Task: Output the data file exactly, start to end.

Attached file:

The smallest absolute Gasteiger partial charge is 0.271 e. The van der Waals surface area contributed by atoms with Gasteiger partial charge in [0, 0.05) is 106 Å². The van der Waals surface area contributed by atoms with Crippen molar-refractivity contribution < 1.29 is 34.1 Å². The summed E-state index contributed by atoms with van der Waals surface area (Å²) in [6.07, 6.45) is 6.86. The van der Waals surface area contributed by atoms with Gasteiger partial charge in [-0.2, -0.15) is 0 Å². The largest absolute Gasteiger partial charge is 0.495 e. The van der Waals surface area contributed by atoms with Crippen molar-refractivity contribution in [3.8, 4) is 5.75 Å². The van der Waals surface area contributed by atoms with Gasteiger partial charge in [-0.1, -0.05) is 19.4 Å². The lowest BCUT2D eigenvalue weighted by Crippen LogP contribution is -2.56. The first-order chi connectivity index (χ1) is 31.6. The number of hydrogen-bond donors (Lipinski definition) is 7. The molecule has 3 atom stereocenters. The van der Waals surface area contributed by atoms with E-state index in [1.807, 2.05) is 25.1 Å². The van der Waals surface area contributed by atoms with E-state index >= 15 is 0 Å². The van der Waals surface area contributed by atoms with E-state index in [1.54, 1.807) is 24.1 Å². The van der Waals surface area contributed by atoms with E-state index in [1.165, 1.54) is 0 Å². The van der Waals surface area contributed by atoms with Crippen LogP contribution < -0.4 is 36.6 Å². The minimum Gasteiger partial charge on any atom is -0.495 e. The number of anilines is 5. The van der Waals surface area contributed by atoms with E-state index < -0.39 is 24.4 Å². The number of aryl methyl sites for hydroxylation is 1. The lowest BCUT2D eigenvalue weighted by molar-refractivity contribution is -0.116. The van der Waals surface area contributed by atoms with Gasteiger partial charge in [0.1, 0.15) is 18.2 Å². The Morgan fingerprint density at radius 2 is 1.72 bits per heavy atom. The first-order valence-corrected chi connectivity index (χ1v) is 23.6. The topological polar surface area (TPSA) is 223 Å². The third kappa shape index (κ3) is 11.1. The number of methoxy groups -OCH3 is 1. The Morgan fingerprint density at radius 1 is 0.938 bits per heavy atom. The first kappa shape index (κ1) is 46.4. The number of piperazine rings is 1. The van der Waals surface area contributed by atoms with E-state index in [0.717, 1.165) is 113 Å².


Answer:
The smallest absolute Gasteiger partial charge is 0.271 e. The van der Waals surface area contributed by atoms with Gasteiger partial charge in [0, 0.05) is 106 Å². The van der Waals surface area contributed by atoms with Crippen molar-refractivity contribution < 1.29 is 34.1 Å². The summed E-state index contributed by atoms with van der Waals surface area (Å²) in [6.07, 6.45) is 6.86. The van der Waals surface area contributed by atoms with Gasteiger partial charge in [-0.2, -0.15) is 0 Å². The largest absolute Gasteiger partial charge is 0.495 e. The van der Waals surface area contributed by atoms with Crippen molar-refractivity contribution in [3.8, 4) is 5.75 Å². The van der Waals surface area contributed by atoms with Gasteiger partial charge in [-0.1, -0.05) is 19.4 Å². The lowest BCUT2D eigenvalue weighted by Crippen LogP contribution is -2.56. The first-order chi connectivity index (χ1) is 31.6. The number of hydrogen-bond donors (Lipinski definition) is 7. The molecule has 3 atom stereocenters. The van der Waals surface area contributed by atoms with E-state index in [1.807, 2.05) is 25.1 Å². The van der Waals surface area contributed by atoms with E-state index >= 15 is 0 Å². The van der Waals surface area contributed by atoms with E-state index in [1.54, 1.807) is 24.1 Å². The van der Waals surface area contributed by atoms with E-state index in [1.165, 1.54) is 0 Å². The van der Waals surface area contributed by atoms with Crippen LogP contribution < -0.4 is 36.6 Å². The minimum Gasteiger partial charge on any atom is -0.495 e. The number of anilines is 5. The van der Waals surface area contributed by atoms with E-state index < -0.39 is 24.4 Å². The number of aryl methyl sites for hydroxylation is 1. The lowest BCUT2D eigenvalue weighted by molar-refractivity contribution is -0.116. The van der Waals surface area contributed by atoms with Gasteiger partial charge in [0.1, 0.15) is 18.2 Å². The Morgan fingerprint density at radius 2 is 1.72 bits per heavy atom. The first-order valence-corrected chi connectivity index (χ1v) is 23.6. The topological polar surface area (TPSA) is 223 Å². The third kappa shape index (κ3) is 11.1. The number of methoxy groups -OCH3 is 1. The Morgan fingerprint density at radius 1 is 0.938 bits per heavy atom. The first kappa shape index (κ1) is 46.4. The number of piperazine rings is 1. The van der Waals surface area contributed by atoms with E-state index in [0.717, 1.165) is 113 Å².